OBSERVER NEWS

SAIS Students Relive Gettysburg on DC Staff Ride

Jameel Khan
Assistant Editor at SAIS Washington

On September 21, while most of Washington slept, over sixty students descended upon the Nitze lobby with backpacks and sleeping bags in hand ready to commence this year’s Fall “Staff Ride” to Gettysburg, Pennsylvania — marking the 150th anniversary of America’s Civil War battle.

David Vaino orders Colonel Joshua Chamberlain to “hold the ground at all hazards.” (Eric Lindsey)

David Vaino orders Colonel Joshua Chamberlain to “hold the ground at all hazards.” (Eric Lindsey)

Jameel Khan
Assistant Editor at SAIS Washington

On September 21, while most of Washington slept, over sixty students descended upon the Nitze lobby with backpacks and sleeping bags in hand ready to commence this year’s Fall “Staff Ride” to Gettysburg, Pennsylvania — marking the 150th anniversary of America’s Civil War battle.

A SAIS tradition dating back to 1990, these student-run excursions take learning to the terrains of war — in this case, the hallowed grounds of Gettysburg where strategy, leadership and military decision-making were intimately discussed at places such as Devil’s Den, The Peach Orchard and Little Round Top.  A chartered bus and passenger van shuttled the group — students, a half dozen faculty, university leaders and special guests — throughout the carefully planned two-day trek.

The South’s invasion of the North in 1863 was the trip’s focus.  Staff rides like these accomplish several goals.

“In the narrow sense, they teach students about the nature of military decision-making, about choices…how to make them better or make them worse,” said Eliot Cohen, the Robert E. Osgood Professor of Strategic Studies and founder of the Staff Ride Program. “The larger purpose is really to get students thinking in quite a broad way about leadership in non-military settings as well.”

Presentations, which last five minutes but require hours of research, are integral.

“From the very beginning, I have put a lot of emphasis on the student presentation…that people do it in the first person,” Cohen said. “They really just have to imagine themselves being General Lee, General Meade, or President Lincoln, or whoever it is, so they can really imagine the world as seen by somebody else.”

Andy Feitt, a second-year Middle East concentrator, played Lincoln. “I spent several hours reading both the recommended readings and others to really get a sense of why he took the actions he did at the beginning of 1863.”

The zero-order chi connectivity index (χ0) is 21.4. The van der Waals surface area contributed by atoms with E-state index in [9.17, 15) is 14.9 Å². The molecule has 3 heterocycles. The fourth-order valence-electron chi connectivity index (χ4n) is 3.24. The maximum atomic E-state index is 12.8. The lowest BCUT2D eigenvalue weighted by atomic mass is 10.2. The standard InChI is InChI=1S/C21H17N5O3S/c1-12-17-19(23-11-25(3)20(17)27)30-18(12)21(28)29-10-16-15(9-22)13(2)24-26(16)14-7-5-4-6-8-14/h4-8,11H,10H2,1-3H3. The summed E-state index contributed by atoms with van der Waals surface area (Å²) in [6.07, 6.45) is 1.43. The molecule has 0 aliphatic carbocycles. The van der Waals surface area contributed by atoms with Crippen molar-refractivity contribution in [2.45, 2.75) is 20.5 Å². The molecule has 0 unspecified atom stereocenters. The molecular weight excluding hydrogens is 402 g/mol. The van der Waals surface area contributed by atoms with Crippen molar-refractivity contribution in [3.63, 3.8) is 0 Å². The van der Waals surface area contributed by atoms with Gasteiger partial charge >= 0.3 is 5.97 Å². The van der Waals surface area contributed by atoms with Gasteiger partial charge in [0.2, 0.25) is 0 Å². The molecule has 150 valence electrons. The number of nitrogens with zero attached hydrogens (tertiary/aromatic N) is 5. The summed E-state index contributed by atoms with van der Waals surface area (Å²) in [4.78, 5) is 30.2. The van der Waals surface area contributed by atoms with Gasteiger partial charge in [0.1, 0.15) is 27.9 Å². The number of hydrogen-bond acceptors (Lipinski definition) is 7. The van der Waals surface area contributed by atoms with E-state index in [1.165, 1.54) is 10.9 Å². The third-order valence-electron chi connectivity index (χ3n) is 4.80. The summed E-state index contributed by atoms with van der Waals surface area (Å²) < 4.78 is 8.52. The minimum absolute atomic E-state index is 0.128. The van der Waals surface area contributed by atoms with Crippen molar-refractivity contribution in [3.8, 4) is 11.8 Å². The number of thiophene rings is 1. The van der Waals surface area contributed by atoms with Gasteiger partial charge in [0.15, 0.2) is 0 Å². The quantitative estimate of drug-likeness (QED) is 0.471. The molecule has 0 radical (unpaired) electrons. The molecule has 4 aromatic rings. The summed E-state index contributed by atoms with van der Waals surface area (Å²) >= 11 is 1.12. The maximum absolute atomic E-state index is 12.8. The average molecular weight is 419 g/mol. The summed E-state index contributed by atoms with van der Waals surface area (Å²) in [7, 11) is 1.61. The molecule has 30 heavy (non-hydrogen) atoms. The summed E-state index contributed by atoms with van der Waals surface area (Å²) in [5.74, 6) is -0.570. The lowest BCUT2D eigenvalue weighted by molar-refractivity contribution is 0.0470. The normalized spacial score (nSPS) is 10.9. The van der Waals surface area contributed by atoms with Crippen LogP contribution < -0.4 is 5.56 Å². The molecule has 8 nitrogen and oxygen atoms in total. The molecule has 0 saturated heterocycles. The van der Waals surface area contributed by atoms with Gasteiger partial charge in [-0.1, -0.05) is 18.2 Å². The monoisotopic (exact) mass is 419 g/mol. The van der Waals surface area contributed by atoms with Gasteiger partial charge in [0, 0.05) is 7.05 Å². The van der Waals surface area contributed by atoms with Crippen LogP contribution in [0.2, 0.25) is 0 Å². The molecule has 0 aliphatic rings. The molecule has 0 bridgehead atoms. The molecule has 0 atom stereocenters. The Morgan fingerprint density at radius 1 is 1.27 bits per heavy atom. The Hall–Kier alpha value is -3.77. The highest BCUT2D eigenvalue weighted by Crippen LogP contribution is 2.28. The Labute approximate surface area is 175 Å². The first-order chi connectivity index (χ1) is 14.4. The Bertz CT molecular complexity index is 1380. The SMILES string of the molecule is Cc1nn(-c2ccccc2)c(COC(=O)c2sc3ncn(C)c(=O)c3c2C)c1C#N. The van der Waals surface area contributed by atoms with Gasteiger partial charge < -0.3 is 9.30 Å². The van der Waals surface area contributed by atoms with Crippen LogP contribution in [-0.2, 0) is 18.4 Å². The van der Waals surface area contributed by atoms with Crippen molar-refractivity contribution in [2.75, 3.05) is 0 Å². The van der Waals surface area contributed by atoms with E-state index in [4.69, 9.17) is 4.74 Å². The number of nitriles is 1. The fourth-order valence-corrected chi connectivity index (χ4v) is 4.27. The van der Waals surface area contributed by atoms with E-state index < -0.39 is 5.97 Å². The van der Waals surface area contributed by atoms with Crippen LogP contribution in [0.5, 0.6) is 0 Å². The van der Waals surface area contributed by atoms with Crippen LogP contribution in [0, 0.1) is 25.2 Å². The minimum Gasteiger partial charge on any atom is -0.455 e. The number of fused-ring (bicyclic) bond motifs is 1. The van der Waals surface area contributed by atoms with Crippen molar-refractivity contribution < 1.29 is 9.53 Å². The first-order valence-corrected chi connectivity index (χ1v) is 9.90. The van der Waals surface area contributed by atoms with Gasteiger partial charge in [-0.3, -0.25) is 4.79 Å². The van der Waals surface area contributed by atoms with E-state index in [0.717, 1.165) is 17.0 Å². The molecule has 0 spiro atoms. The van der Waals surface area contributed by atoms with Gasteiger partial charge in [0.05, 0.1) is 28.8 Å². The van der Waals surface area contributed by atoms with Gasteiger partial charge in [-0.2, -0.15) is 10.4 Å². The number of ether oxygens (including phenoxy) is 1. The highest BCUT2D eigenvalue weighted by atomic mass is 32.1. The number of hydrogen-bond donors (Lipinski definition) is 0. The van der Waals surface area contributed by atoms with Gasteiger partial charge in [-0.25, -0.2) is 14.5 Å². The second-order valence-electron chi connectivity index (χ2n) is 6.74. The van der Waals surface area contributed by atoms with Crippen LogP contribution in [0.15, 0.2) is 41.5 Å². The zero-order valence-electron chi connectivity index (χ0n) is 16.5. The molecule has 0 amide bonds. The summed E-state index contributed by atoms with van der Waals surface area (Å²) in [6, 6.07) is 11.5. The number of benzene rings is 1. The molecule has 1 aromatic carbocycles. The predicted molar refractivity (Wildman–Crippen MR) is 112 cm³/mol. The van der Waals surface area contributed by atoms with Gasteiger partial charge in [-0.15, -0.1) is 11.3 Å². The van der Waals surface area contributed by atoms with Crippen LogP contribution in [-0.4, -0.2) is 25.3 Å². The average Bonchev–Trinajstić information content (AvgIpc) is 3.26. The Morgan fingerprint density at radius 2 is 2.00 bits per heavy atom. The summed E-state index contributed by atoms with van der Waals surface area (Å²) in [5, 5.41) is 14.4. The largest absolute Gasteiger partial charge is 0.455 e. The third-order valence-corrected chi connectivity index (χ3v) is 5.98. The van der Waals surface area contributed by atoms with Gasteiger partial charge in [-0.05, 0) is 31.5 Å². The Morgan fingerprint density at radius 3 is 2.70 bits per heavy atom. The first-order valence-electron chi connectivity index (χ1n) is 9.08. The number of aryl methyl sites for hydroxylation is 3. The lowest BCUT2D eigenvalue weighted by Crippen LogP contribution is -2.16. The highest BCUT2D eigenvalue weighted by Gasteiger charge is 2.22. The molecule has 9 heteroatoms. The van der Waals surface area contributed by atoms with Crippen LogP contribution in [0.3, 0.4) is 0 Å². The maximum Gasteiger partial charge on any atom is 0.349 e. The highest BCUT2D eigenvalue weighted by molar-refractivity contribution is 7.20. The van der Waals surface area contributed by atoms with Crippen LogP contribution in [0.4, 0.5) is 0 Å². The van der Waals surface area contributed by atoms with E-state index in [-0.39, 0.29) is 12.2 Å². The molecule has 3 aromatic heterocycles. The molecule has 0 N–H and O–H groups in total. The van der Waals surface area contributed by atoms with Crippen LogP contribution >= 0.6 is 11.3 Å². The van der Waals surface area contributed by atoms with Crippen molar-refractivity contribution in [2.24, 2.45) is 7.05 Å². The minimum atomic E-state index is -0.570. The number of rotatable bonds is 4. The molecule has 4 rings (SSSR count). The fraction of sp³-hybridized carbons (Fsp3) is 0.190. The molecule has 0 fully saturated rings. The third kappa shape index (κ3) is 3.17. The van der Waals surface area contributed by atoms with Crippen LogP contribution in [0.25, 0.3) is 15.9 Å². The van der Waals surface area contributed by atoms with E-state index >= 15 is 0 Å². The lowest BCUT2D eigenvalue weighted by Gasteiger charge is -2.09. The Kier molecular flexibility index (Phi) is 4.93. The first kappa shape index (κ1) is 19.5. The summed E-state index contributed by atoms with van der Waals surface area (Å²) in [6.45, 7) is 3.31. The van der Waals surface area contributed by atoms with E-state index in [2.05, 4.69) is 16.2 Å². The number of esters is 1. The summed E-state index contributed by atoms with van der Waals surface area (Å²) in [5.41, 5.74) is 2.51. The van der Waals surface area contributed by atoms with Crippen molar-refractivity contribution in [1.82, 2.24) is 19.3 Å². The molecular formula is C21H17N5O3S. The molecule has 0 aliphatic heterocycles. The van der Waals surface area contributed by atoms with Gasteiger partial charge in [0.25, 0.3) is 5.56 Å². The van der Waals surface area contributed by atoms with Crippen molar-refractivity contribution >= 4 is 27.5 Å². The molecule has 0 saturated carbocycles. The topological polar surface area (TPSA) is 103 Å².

After each presentation, hands flew into the air, followed by questions about the presenter’s situation.

“It really enables the students to put themselves in somebody else’s shoes, and to try to think through a very difficult leadership problem from somebody else’s point of view,” Cohen said.

Will Quinn, a first-year Strategic Studies student from Boston, empathized with many characters. “I was surprised at how deeply the staff ride made me empathize with leaders on both sides of the conflict and understand their decision-making processes, even if I didn’t agree with their choices or many of their motivations,” Quinn shared.

Crucial to these trips are the research and logistics teams. “We could not have done it without our staff,” Nate Rozelle, a second-year student and one of two Quartermasters with Mike Youn, said. “They put in so much time. They really were the backbone of the trip.”

Students agreed. “I knew nothing about my character before the trip and wasn’t sure how his story fit in with the battle,” explains Daniel Flesch, a first-year Strategic Studies concentrator. “But the researchers did an incredible job choosing characters, from generals to presidents to privates to civilians, that everyone’s character was integral to the trip.”

For Anne Gillman, a second-year Southeast Asia Studies concentrator, the trip was more than just learning. “A memorable part was visiting the monument for the 146th Regiment from the Army of the Potomac, in which my great, great, great grandfather fought.”

Shamila Chaudhary, Special Advisor to Dean Vali Nasr, also attended. “I was so impressed with the effort and research interest that the students put in without it being a course credit. That takes a lot of dedication, and that says something about the SAIS student community.”

Weather, group size and timing created extra challenges.

“In these circumstances, I particularly applaud the performance of the students in their presentations, their camaraderie, and in the positive attitudes displayed throughout,” Thomas Keaney, executive director of the Philip Merrill Center for Strategic Studies at SAIS, said.

Both days started at 6 a.m. and involved hours of walking with over forty presentations. Despite rainy weather on Saturday, everyone warmed up at Artillery Ridge Campground around the campfires. Students sang songs under a rain-drenched tarp, mingled informally with faculty, encircled charcoal grills under umbrellas and carried on conversations late into the night.

On Sunday retired Marine General John Allen joined the discussions, a highlight for many.

“What an extraordinarily valuable opportunity for students,” Cohen said. A group dinner concluded the trip in which faculty offered leadership takeaways and the quartermasters recognized the best presentations.

For those interested in future staff rides, second-year student Lorenzo Bruscagli offered this advice: “Go. You won’t regret it. These are the kinds of experiences that make it worth coming to SAIS.”

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